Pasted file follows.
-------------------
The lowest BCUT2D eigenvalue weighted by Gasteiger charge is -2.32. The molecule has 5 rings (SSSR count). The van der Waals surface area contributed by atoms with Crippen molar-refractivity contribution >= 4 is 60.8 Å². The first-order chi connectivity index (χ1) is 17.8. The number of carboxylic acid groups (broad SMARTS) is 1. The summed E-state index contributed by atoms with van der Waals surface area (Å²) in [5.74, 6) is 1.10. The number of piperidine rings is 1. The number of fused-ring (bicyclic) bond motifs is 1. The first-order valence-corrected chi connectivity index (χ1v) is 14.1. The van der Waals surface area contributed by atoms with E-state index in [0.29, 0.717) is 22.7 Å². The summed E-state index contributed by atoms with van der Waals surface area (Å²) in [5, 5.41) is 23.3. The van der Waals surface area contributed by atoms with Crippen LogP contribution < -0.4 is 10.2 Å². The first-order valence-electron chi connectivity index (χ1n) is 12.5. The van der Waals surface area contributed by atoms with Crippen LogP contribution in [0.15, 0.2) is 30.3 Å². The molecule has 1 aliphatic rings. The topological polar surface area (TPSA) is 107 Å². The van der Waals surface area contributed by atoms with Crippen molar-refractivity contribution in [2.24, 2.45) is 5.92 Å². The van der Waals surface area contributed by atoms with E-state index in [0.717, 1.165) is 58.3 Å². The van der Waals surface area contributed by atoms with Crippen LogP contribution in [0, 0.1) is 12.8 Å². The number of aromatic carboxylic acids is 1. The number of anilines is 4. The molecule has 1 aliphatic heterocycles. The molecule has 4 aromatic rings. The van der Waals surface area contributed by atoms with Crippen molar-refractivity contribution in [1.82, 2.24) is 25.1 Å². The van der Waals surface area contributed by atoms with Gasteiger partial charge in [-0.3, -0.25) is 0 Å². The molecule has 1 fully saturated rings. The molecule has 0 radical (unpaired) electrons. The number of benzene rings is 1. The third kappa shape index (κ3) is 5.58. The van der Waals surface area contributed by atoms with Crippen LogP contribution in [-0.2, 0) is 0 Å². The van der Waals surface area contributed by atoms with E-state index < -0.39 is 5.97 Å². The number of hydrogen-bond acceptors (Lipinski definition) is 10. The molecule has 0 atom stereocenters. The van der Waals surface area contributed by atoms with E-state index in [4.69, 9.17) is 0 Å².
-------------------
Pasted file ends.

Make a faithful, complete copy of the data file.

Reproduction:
The lowest BCUT2D eigenvalue weighted by Gasteiger charge is -2.32. The molecule has 5 rings (SSSR count). The van der Waals surface area contributed by atoms with Crippen molar-refractivity contribution >= 4 is 60.8 Å². The first-order chi connectivity index (χ1) is 17.8. The number of carboxylic acid groups (broad SMARTS) is 1. The summed E-state index contributed by atoms with van der Waals surface area (Å²) in [5.74, 6) is 1.10. The number of piperidine rings is 1. The number of fused-ring (bicyclic) bond motifs is 1. The first-order valence-corrected chi connectivity index (χ1v) is 14.1. The van der Waals surface area contributed by atoms with E-state index in [0.29, 0.717) is 22.7 Å². The summed E-state index contributed by atoms with van der Waals surface area (Å²) in [5, 5.41) is 23.3. The van der Waals surface area contributed by atoms with Crippen LogP contribution < -0.4 is 10.2 Å². The first-order valence-electron chi connectivity index (χ1n) is 12.5. The van der Waals surface area contributed by atoms with Crippen LogP contribution in [0.15, 0.2) is 30.3 Å². The molecule has 1 aliphatic rings. The topological polar surface area (TPSA) is 107 Å². The van der Waals surface area contributed by atoms with Crippen molar-refractivity contribution in [2.24, 2.45) is 5.92 Å². The van der Waals surface area contributed by atoms with E-state index in [0.717, 1.165) is 58.3 Å². The van der Waals surface area contributed by atoms with Crippen LogP contribution in [0, 0.1) is 12.8 Å². The number of aromatic carboxylic acids is 1. The number of anilines is 4. The molecule has 1 aliphatic heterocycles. The molecule has 4 aromatic rings. The van der Waals surface area contributed by atoms with Crippen molar-refractivity contribution in [1.82, 2.24) is 25.1 Å². The van der Waals surface area contributed by atoms with Gasteiger partial charge in [-0.3, -0.25) is 0 Å². The molecule has 1 fully saturated rings. The molecule has 0 radical (unpaired) electrons. The number of benzene rings is 1. The third kappa shape index (κ3) is 5.58. The van der Waals surface area contributed by atoms with Crippen LogP contribution in [-0.2, 0) is 0 Å². The van der Waals surface area contributed by atoms with E-state index < -0.39 is 5.97 Å². The number of hydrogen-bond acceptors (Lipinski definition) is 10. The molecule has 0 atom stereocenters. The van der Waals surface area contributed by atoms with E-state index in [4.69, 9.17) is 0 Å².